On making the movie Wilder Than Wild, excerpted from Stories Make the World, Reflections on Storytelling and the Art of the Documentary by Stephen Most.
People have always used fire to protect human life from nature and to alter what nature provides. A key sequence in the story of humanity and fire is the Industrial Revolution when energy from burning fossil fuels began to drive machines. Within vehicles and factories, generators and outlets, appliances, and innumerable devices, firepower is concealed. As people in increasing numbers leave rural areas and fill cities, they perceive fire more as a threat than a tool. Continue reading
By Risa Nye
A fine layer of ash drifted through an open window on a recent windy night, covering my desk and keyboard with a reminder, as if I needed one, of the fires that still burn in the Bay Area and beyond. How timely, then, to view Wilder than Wild, a documentary by producer/director Kevin White and writer/producer Stephen Most, which explains and demystifies “megafires” so large they can be seen from space.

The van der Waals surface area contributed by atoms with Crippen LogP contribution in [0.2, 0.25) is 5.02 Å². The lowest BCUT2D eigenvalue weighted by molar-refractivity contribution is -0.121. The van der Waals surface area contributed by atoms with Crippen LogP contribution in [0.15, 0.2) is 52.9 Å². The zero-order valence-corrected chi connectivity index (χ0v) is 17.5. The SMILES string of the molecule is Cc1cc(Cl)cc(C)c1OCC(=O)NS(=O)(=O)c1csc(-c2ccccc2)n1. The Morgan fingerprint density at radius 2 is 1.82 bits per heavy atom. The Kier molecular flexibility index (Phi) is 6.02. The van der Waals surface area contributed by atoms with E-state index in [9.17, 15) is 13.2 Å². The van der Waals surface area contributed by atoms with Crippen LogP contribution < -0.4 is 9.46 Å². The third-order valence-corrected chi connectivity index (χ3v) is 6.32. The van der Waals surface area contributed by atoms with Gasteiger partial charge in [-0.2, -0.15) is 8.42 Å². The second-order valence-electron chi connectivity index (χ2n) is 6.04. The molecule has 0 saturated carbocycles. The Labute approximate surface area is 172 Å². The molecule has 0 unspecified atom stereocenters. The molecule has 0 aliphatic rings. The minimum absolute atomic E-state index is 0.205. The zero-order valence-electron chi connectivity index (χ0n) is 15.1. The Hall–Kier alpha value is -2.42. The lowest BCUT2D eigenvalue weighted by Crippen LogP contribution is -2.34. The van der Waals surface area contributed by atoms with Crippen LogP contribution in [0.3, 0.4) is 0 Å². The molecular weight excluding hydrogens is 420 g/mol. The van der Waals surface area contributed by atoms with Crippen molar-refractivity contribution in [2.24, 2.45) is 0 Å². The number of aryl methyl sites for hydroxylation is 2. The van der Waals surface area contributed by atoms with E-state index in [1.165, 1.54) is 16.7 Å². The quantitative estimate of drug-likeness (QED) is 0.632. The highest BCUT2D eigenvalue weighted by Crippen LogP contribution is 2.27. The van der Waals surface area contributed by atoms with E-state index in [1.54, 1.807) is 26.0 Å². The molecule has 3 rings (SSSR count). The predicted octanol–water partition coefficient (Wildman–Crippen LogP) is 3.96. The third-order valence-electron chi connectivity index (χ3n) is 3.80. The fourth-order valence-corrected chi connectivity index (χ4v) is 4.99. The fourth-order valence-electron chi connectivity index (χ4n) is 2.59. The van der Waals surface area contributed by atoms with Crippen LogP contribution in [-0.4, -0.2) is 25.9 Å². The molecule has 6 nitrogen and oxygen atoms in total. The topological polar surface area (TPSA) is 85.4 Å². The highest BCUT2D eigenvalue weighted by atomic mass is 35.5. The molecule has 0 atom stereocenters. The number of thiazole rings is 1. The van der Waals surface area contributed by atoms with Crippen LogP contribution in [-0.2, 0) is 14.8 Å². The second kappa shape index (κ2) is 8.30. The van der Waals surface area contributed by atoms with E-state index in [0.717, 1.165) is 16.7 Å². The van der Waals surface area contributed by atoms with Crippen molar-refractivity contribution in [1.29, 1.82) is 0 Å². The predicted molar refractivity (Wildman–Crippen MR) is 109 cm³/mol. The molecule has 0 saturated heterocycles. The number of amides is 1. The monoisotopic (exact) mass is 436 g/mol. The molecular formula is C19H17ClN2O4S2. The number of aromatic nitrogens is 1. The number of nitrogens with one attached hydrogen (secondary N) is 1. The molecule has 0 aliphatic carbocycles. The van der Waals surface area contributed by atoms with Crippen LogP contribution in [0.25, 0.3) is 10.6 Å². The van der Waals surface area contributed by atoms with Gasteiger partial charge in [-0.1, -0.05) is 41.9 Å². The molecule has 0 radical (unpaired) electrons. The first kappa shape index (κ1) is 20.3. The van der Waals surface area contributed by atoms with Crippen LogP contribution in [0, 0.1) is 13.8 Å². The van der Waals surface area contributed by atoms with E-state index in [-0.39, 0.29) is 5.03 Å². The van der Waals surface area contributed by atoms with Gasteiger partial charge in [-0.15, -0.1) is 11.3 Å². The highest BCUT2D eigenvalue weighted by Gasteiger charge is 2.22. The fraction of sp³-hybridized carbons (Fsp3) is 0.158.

by Gary Meyer
At 94, Diana Kennedy has a youthful spirit and energy. She lives on her own, completely off-the-grid in a solar-powered house that she designed in the mountains of Michoacán. She has shared a few favorite recipes with EatDrinkFilms readers.
As Elizabeth Carroll’s feature documentary is being released “theatrically” (which means Virtual Cinema during the pandemic) there will be a celebration and discussion between the filmmaker and several celebrated chefs who have learned from Kennedy.
The entire conversation can be watched anytime by clicking here.
By C.J. Hirschfield
Dildoes and devotion; porno and piety.
Oy gevalt. How to rationalize living in a daily mashup of these very different worlds is at the heart of the wonderful new documentary Circus of Books, premiering on Netflix April 22.
Barry and Karen Mason. Photo courtesy of Netflix/Huffpost/Getty